One week later, Sergeant Stacey Koon, as well as officers Laurence Michael Powell, Timothy Wind, and Theodore Briseno, were indicted by a Los Angeles grand jury in connection with the beating. A grand jury refused to indict the 17 officers who stood by and did nothing as Rodney King was pummeled by fellow officers.
There Was More to the L.A. Riots than Just Rodney King
It wasn’t just the beating of Rodney King and police brutality that ignited the L.A. riots. Racial tension had been at a tipping point for a long time.
On March 16, 1991, just days after the Rodney King video went public, Latasha Harlins, 15, an African-American schoolgirl, was shot in the back of the head by Soon Ja Du, a Korean-American store owner.
Du falsely accused Harlins of stealing a bottle of orange juice. After a scuffle, she threw a chair at Harlins and shot the girl in the head as sh walked away.
Du claimed self-defense, but many questioned her this: Harlins was unarmed and the store counter was between them. When investigators arrived, Harlins was holding two dollar bills in her hand.
Du was convicted of voluntary manslaughter but spent no time in jail. Instead, she paid a $500.00 fine.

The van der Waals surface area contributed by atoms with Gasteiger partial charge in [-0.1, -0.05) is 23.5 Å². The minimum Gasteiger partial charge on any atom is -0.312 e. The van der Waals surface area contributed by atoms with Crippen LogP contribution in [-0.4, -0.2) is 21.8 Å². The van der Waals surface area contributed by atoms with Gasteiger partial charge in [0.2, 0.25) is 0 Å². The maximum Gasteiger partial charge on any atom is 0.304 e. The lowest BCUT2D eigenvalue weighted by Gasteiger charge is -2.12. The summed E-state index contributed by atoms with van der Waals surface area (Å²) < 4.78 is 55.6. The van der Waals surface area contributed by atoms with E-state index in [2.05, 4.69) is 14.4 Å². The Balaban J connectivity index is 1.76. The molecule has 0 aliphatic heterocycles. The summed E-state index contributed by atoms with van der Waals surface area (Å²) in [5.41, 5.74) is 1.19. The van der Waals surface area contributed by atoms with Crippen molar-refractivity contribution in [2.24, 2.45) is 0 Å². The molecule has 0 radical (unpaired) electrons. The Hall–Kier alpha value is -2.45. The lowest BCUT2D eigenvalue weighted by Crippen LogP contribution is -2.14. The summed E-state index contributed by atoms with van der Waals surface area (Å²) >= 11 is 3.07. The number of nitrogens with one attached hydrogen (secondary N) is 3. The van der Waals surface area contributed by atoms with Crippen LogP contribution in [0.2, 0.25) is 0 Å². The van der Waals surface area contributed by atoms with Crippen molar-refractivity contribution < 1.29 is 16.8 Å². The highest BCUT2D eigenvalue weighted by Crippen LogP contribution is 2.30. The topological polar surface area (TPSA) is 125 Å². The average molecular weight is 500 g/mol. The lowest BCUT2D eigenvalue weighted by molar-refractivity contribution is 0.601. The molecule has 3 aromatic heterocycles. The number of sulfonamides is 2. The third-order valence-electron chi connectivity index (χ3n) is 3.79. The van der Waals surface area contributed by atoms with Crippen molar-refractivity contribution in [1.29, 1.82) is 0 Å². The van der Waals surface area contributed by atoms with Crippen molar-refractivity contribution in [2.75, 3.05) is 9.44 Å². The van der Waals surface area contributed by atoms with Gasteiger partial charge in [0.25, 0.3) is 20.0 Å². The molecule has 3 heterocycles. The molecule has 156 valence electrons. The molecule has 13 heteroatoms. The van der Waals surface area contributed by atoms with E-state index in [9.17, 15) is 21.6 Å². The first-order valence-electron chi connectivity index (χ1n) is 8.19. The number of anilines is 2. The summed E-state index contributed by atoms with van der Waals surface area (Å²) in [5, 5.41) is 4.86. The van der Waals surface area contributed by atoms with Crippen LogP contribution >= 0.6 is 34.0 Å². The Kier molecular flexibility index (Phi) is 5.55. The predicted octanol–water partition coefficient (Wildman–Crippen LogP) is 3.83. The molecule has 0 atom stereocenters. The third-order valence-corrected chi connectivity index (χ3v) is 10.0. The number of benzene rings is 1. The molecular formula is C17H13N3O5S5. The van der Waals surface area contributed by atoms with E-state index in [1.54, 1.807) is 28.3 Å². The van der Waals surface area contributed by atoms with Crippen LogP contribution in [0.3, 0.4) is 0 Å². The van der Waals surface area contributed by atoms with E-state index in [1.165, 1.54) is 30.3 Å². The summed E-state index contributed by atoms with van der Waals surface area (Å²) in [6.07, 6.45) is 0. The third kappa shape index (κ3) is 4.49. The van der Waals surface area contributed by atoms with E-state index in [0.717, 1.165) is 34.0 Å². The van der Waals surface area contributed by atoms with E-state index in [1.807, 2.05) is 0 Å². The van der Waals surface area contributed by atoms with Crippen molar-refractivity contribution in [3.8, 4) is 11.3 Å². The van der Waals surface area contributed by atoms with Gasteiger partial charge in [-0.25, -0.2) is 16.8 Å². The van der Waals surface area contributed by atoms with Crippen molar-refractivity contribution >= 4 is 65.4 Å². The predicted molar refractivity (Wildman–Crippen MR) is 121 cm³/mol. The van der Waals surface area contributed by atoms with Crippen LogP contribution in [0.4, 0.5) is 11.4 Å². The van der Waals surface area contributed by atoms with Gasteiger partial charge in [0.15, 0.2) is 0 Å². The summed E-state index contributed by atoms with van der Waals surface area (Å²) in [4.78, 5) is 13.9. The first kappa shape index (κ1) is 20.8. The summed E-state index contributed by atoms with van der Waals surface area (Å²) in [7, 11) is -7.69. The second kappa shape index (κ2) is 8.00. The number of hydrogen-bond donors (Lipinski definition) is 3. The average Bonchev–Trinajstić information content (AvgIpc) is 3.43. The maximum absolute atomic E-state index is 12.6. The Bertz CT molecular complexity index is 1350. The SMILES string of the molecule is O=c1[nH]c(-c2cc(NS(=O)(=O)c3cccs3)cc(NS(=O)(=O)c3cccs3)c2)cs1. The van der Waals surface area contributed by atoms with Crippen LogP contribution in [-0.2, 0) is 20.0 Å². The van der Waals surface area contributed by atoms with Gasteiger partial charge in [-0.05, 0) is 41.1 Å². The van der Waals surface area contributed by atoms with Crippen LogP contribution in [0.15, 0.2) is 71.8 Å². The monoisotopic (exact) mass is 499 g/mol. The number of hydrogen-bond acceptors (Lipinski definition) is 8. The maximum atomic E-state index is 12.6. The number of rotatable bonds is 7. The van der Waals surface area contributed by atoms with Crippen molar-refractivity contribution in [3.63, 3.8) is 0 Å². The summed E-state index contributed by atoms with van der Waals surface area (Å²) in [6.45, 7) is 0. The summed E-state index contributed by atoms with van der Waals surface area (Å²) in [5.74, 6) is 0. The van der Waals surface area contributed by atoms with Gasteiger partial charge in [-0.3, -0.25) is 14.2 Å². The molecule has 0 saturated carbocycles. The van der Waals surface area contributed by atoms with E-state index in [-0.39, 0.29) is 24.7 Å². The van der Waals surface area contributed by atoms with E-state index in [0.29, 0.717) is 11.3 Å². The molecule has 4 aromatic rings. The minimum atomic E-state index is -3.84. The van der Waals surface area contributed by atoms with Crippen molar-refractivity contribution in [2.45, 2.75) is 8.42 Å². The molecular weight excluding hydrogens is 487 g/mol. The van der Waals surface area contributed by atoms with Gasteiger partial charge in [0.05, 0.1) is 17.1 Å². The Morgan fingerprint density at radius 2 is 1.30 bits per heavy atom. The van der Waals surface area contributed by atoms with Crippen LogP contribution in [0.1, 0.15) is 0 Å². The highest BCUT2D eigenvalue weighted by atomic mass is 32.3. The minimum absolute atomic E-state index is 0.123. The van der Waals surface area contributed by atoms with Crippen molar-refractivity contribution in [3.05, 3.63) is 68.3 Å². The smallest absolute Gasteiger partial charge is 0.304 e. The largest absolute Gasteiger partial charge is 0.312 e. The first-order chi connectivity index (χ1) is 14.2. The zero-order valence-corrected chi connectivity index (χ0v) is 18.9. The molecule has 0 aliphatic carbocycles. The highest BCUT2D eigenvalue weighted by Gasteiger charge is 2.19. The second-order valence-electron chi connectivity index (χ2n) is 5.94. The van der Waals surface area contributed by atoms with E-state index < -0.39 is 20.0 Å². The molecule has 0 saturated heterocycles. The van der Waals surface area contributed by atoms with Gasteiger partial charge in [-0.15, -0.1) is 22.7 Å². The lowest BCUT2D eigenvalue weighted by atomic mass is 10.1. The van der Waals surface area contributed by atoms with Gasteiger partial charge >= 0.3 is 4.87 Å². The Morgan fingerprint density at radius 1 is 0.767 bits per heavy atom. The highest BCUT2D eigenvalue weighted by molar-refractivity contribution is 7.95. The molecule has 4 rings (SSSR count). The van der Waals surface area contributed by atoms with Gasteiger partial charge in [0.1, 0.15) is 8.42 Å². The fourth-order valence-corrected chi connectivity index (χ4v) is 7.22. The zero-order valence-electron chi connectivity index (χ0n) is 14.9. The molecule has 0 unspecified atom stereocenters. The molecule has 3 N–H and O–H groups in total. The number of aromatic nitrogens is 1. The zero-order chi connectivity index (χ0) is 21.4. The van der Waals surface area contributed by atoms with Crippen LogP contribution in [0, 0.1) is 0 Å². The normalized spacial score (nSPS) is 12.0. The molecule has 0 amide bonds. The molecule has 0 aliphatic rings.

The untimely death of Latasha Harlins further escalated the smoldering tensions between African-Americans and Asian-Americans in South Central Los Angeles. Some black activists said Harlins’ death stemmed from racism on the part of the Koreans. Meanwhile, some Koreans said there were racial tensions because certain activists had called for boycotts at a number of Korean-owned stores.
April 29, 1992: Officers Acquitted and L.A. Riots Explode
At about 3:15 p.m. local time on April 29, 1992, a mostly white jury in Ventura County acquitted the four white LAPD officers of beating Rodney King. The response to the not guilty verdict was immediate, with hundreds of protesters forming outside LAPD headquarters in downtown L.A. chanting, “No justice, no peace.”